Join astronomers and astrophysicists as they probe light years beyond the Milky Way, in Understanding The Universe, part of Discovery's popular television series.
Neutron stars are strange and violent phenomena that defy the laws of physics, and new discoveries reveal that these bizarre nightmares are far more deadly than previously believed, with the power to destroy planets and even other stars.
Jupiter is the biggest planet in our solar system. The gas giant is NOT a failed star, but a really successful planet! It has a dynamic atmosphere with belts and zones, as well as an enormous red spot that’s actually a persistent hurricane. Jupiter is still warm from its formation, and has an interior that’s mostly metallic hydrogen, and it may not even have a core.
In 2014, the International Space Station had to move three times to avoid lethal chunks of space debris and there is an increasing problem of satellites mysteriously breaking down. With first-hand accounts from astronauts and experts, Horizon reveals the scale of the problem of space junk. Our planet is surrounded by hundreds of millions of pieces of junk moving at 17,000 miles per hour. Now the US government is investing a billion dollars to track them, and companies around the world are developing ways to clear up their mess - from robot arms to nets and harpoons. Horizon investigates the science behind the hit film Gravity and discovers the reality is far more worrying than the Hollywood fiction.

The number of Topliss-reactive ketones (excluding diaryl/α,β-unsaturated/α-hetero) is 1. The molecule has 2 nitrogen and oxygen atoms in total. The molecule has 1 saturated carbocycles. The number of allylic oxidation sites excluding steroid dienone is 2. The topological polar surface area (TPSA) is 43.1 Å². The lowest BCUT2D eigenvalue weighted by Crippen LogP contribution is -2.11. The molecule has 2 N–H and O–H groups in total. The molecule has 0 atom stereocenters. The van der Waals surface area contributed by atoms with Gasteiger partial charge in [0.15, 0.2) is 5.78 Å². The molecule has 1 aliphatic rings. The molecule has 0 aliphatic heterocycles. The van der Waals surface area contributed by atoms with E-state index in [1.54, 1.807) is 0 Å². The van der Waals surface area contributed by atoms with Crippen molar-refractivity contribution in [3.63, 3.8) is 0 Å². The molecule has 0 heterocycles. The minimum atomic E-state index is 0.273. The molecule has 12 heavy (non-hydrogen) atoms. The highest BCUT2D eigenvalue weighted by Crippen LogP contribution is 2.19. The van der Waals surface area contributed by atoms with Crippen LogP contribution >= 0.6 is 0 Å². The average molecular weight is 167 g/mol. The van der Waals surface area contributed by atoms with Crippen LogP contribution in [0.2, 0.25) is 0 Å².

Today Phil explains that YES, there are other planets out there and astonomers have a lot of methods for detecting them. Nearly 2000 have been found so far. The most successful method is using transits, where a planet physically passes in front of its parent star, producing a measurable dip in the star’s light. Another is to measuring the Doppler shift in a star’s light due to reflexive motion as the planet orbits. Exoplanets appear to orbit nearly every kind of star, and we’ve even found planets that are the same size as Earth. We think there may be many billions of Earth-like planets in our galaxy.
The inner planets, Mercury and Venus, orbit closest to the Sun, making them literally an Inferno of heat. NASA and other space agencies have attempted to learn more about these rocky planets. Follow the plucky probes that attempted to decipher the secrets of the Solar System's inner circles of hell.